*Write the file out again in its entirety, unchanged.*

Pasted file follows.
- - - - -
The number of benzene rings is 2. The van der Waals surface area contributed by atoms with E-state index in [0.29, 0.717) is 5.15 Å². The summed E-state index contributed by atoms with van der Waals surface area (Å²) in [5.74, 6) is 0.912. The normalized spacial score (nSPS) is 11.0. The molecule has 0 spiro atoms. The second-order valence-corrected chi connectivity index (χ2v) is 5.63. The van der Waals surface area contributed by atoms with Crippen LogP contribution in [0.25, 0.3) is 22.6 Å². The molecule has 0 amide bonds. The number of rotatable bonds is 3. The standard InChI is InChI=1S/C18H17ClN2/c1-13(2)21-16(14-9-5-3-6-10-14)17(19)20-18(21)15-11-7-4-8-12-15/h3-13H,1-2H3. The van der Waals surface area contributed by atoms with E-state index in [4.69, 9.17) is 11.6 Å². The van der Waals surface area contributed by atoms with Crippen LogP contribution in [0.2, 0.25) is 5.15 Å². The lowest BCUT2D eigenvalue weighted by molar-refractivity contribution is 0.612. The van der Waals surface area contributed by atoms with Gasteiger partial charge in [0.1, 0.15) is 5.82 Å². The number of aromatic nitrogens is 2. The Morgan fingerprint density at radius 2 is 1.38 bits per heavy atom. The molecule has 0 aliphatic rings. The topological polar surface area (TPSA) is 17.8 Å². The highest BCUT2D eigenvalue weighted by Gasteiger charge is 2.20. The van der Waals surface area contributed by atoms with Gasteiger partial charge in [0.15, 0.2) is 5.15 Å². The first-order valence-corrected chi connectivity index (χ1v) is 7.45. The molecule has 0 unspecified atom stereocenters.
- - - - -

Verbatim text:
The number of benzene rings is 2. The van der Waals surface area contributed by atoms with E-state index in [0.29, 0.717) is 5.15 Å². The summed E-state index contributed by atoms with van der Waals surface area (Å²) in [5.74, 6) is 0.912. The normalized spacial score (nSPS) is 11.0. The molecule has 0 spiro atoms. The second-order valence-corrected chi connectivity index (χ2v) is 5.63. The van der Waals surface area contributed by atoms with Crippen LogP contribution in [0.25, 0.3) is 22.6 Å². The molecule has 0 amide bonds. The number of rotatable bonds is 3. The standard InChI is InChI=1S/C18H17ClN2/c1-13(2)21-16(14-9-5-3-6-10-14)17(19)20-18(21)15-11-7-4-8-12-15/h3-13H,1-2H3. The van der Waals surface area contributed by atoms with E-state index in [4.69, 9.17) is 11.6 Å². The van der Waals surface area contributed by atoms with Crippen LogP contribution in [0.2, 0.25) is 5.15 Å². The lowest BCUT2D eigenvalue weighted by molar-refractivity contribution is 0.612. The van der Waals surface area contributed by atoms with Gasteiger partial charge in [0.1, 0.15) is 5.82 Å². The number of aromatic nitrogens is 2. The Morgan fingerprint density at radius 2 is 1.38 bits per heavy atom. The molecule has 0 aliphatic rings. The topological polar surface area (TPSA) is 17.8 Å². The highest BCUT2D eigenvalue weighted by Gasteiger charge is 2.20. The van der Waals surface area contributed by atoms with Gasteiger partial charge in [0.15, 0.2) is 5.15 Å². The first-order valence-corrected chi connectivity index (χ1v) is 7.45. The molecule has 0 unspecified atom stereocenters.